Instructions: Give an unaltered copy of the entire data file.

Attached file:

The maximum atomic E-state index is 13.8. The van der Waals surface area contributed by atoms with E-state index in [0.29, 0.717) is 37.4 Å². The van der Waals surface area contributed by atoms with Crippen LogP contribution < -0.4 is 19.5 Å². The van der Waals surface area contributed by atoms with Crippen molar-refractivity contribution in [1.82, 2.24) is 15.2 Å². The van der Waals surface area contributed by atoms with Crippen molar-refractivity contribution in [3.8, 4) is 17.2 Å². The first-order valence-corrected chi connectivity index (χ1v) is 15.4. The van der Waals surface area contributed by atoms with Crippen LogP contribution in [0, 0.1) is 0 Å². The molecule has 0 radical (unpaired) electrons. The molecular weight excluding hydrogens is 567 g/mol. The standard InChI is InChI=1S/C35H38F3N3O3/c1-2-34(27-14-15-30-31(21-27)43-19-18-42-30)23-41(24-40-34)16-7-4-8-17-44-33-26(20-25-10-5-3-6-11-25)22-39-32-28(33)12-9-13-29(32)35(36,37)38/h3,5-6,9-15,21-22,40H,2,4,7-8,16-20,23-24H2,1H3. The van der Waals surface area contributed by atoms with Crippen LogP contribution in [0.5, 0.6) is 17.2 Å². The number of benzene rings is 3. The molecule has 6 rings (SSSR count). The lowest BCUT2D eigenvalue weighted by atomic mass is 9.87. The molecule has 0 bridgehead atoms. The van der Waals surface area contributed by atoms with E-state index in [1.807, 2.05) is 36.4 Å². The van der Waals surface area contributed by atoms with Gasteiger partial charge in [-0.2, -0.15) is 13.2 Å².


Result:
The maximum atomic E-state index is 13.8. The van der Waals surface area contributed by atoms with E-state index in [0.29, 0.717) is 37.4 Å². The van der Waals surface area contributed by atoms with Crippen LogP contribution < -0.4 is 19.5 Å². The van der Waals surface area contributed by atoms with Crippen molar-refractivity contribution in [1.82, 2.24) is 15.2 Å². The van der Waals surface area contributed by atoms with Crippen molar-refractivity contribution in [3.8, 4) is 17.2 Å². The first-order valence-corrected chi connectivity index (χ1v) is 15.4. The van der Waals surface area contributed by atoms with Crippen LogP contribution in [0, 0.1) is 0 Å². The molecule has 0 radical (unpaired) electrons. The molecular weight excluding hydrogens is 567 g/mol. The standard InChI is InChI=1S/C35H38F3N3O3/c1-2-34(27-14-15-30-31(21-27)43-19-18-42-30)23-41(24-40-34)16-7-4-8-17-44-33-26(20-25-10-5-3-6-11-25)22-39-32-28(33)12-9-13-29(32)35(36,37)38/h3,5-6,9-15,21-22,40H,2,4,7-8,16-20,23-24H2,1H3. The van der Waals surface area contributed by atoms with Crippen LogP contribution in [0.5, 0.6) is 17.2 Å². The number of benzene rings is 3. The molecule has 6 rings (SSSR count). The lowest BCUT2D eigenvalue weighted by atomic mass is 9.87. The molecule has 0 bridgehead atoms. The van der Waals surface area contributed by atoms with E-state index in [1.807, 2.05) is 36.4 Å². The van der Waals surface area contributed by atoms with Gasteiger partial charge in [-0.2, -0.15) is 13.2 Å².